Insurance agent pleads guilty in Corrections Corruption case, wa - - Jackson, MS

Insurance agent pleads guilty in Corrections Corruption case, waives right to appeal conviction

Guy "Butch" Evans exits the Thad Cochran United States Courthouse with his lawyers Guy "Butch" Evans exits the Thad Cochran United States Courthouse with his lawyers
Guy "Butch" Evans pleaded guilty Tuesday to aiding and abetting tax evasion Guy "Butch" Evans pleaded guilty Tuesday to aiding and abetting tax evasion
9 people have now been indicted in the Corrections Corruption case 9 people have now been indicted in the Corrections Corruption case
JACKSON, MS (Mississippi News Now) -

The final person facing charges in an alleged kickback scheme involving Mississippi's former corrections commissioner Christopher Epps pleaded guilty Tuesday.

Guy "Butch" Evans pleaded guilty to aiding and abetting tax evasion. Between January 2013 and May 2014, Evans paid former Corrections Commissioner Christopher Epps $19,200 in exchange for exclusive rights to sell insurance to prison employees. Consequently, Epps' taxable income for the calendar year of 2013 was an estimated $19,200 greater than the amount reported on his tax return. 

The U.S. Attorney's Office sent a statement Tuesday regarding the case:

"Evans received commissions from the insurance companies that provided the policies he sold to MDOC employees and paid a portion of his commissions to MDOC Commissioner Christopher B. Epps. Epps received approximately $19,200.00 in cash payments from Evans during the 2013 tax year. Evans made the payments to Epps with the full knowledge that Epps would not report the money on his return"


Evans testified Tuesday that his insurance company, Colonial Life, won a contract with the Mississippi Department of Corrections in 2012, to provide insurance to prison employees. This included life insurance, critical care, illness, disability, cancer, burial, and more, according to Evans. Employees could choose to purchase as many of those insurance policies as they wished.

Evans told Judge Wingate Tuesday the contract with MDOC was won fairly, in competition with other insurance companies and approved by a board. Epps did not have any role in deciding which company to contract with.

However, Evans testified that on January 2013, Epps called him saying, "My friends are taking care of me. I expect you to take care of me." 

Evans took this to mean he had to pay Epps in order to maintain his contract. He began paying Epps monthly, with the understanding that Epps would not include those cash payments in his income taxes filed with the IRS.

Evans said there was no specific or set amount he was obligated to pay Epps, nor was there a day of the month his payment was due. He told Judge Wingate he would meet with Epps in various locations, such as Epps' office, or at lunch, and give the Commissioner 10 or 15 percent of his business earnings.  That amount varied each month, depending on how many people had opted to purchase insurance.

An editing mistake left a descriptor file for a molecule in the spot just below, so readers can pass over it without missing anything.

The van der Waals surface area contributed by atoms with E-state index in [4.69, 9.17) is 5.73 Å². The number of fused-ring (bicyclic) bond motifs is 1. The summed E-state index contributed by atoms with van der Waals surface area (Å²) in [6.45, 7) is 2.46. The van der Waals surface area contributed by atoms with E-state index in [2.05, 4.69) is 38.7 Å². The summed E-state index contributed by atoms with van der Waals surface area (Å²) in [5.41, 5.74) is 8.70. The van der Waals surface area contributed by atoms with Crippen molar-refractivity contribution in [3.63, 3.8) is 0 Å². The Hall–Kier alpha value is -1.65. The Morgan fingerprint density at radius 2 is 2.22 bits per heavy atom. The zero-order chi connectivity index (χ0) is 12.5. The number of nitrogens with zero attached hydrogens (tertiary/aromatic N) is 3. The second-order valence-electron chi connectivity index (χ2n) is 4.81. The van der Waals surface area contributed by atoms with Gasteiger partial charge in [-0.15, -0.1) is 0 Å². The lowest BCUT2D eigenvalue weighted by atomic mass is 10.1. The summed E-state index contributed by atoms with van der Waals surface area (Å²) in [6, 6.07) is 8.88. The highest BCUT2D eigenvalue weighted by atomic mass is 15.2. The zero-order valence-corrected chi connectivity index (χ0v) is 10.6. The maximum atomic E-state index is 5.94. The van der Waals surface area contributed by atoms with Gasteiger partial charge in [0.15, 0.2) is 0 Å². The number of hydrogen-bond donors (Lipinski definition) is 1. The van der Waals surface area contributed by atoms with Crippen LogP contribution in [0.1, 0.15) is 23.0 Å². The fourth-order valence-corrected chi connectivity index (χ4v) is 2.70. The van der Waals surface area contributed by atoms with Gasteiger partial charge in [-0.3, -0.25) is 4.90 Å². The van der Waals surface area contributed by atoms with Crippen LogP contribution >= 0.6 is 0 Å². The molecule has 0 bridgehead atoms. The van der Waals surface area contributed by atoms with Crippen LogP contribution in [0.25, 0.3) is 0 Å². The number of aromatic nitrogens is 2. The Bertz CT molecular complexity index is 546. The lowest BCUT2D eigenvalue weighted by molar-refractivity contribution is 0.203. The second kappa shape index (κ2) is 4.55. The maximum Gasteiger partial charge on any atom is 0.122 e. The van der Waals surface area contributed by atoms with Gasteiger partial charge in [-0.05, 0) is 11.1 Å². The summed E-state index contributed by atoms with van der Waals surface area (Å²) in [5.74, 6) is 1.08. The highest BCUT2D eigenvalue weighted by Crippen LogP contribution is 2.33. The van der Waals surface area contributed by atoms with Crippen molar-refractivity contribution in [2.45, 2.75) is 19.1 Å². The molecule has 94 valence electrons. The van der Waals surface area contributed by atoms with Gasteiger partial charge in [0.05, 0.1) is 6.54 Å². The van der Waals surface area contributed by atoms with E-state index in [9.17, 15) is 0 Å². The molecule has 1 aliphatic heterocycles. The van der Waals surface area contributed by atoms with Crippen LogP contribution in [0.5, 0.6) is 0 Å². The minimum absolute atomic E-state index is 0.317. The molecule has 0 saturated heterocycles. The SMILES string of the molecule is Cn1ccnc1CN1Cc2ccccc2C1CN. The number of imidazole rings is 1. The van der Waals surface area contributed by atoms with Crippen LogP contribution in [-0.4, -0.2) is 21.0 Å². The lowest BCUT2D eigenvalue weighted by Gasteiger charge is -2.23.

Because Evans was aware Epps was not listing these payments on his tax return, he is guilty of aiding and abetting tax fraud. The maximum sentence for that charge is five years in prison, with three years of supervised release, along with a 100 thousand dollar fine and a 100 dollar special assessment. The prosecution will also seek restitution.  Evans' sentencing for aiding and abetting tax fraud has been set for July 10, 2018.

A grand jury indicted Evans in 2016 on charges of conspiracy and bribery, which carry a possible prison sentence of up to 30 years. The prosecution was willing to dismiss those charges as a part of Evans' plea deal.

Regarding the dismissal of Evans' original charges, the Internal Revenue Service said in a statement Tuesday, "The IRS defers to the court to render judgment in this matter as we proceed toward sentencing."

Evans' sentencing hearing is set for July 10th, before Judge Wingate.

A stipulation in Evans' plea with the U.S. Government is that he can only be charged regarding the dates included in his original indictment. Evans says he didn't know about anyone else paying Epps, and other people's involvement may have fallen in a different time frame than his. 

In the plea, he also waved his right to appeal or contest his conviction.

In May of 2017, a judge sentenced Mississippi's former prison boss, Christopher Epps, to nearly two decades behind bars.

Epps admitted to his role in a prison bribery scheme and has since helped identify several others involved. He pleaded guilty to money laundering and filing false tax returns. He will be spending nearly two decades in jail.

RELATED: Former MDOC Commissioner Chris Epps is sentenced in federal court

Eight other people have already been convicted for participating in shady deals with the Commissioner. The Attorney General has also filed about a dozen lawsuits in the bribery scheme.

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